Trachoma is the leading infectious cause of blindness and the World Health Organization plans to eliminate it as a public health concern worldwide by the year 2020. This effort in large part involves mass oral antibiotic distributions to communities. A simplified trachoma grading scale is used to assess presence of active infection. Field workers must be properly trained and certified to perform these eye exams because their findings inform when to start and stop community-wide antibiotic treatments. Certification involves measuring agreement in trachoma grades between a trainee and an experienced grader on a test-set of trachoma photographs. Often, these test-sets have hard-to-grade cases of trachoma removed. We found that removing these borderline cases inflates agreement. Including these borderline cases in the test-set allows a more realistic estimate of agreement, but it is still difficult to assess a trainee's grades for cases which even experts disagree on. We found that reliability error, a measure derived from the decomposition of the Brier score (the mean squared error of a set of forecasts), can be used to assess a trainee's evaluation of these borderline cases.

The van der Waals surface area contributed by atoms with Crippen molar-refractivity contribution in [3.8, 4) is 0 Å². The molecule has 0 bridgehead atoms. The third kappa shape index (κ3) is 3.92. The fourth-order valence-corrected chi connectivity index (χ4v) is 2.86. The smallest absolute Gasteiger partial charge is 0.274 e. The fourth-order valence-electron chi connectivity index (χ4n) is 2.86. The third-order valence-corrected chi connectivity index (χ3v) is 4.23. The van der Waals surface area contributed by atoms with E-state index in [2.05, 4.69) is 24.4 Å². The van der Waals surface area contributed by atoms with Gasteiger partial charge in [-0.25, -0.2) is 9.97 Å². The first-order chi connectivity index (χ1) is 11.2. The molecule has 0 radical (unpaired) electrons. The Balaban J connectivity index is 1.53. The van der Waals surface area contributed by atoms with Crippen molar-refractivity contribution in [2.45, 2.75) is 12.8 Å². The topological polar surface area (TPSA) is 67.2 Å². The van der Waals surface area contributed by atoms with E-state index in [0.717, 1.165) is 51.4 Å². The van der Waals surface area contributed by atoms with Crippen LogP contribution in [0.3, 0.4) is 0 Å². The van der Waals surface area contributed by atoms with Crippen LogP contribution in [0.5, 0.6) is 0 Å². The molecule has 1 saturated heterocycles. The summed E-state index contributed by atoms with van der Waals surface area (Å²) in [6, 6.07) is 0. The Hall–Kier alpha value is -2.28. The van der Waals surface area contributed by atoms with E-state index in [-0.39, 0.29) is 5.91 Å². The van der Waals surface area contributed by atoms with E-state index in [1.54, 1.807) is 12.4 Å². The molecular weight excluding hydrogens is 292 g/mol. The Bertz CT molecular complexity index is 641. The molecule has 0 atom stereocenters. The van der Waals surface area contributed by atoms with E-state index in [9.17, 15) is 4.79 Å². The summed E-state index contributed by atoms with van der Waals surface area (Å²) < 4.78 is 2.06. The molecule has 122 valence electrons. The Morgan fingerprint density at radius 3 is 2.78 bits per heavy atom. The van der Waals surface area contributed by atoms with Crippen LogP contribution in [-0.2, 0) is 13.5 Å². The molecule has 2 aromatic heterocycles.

PMCID: PMC4006735  PMID: 24784355
5.  Elimination and Eradication of Neglected Tropical Diseases with Mass Drug Administrations: A Survey of Experts 
Lymphatic filariasis, onchocerciasis, schistosomiasis, soil-transmitted helminths, and trachoma are the five most prevalent neglected tropical diseases in the world, and each is frequently treated with mass drug administrations. We performed a survey of neglected tropical diseases experts to elicit their opinions on the role of mass drug administrations for the elimination of these infections.
Methodology/Principal Findings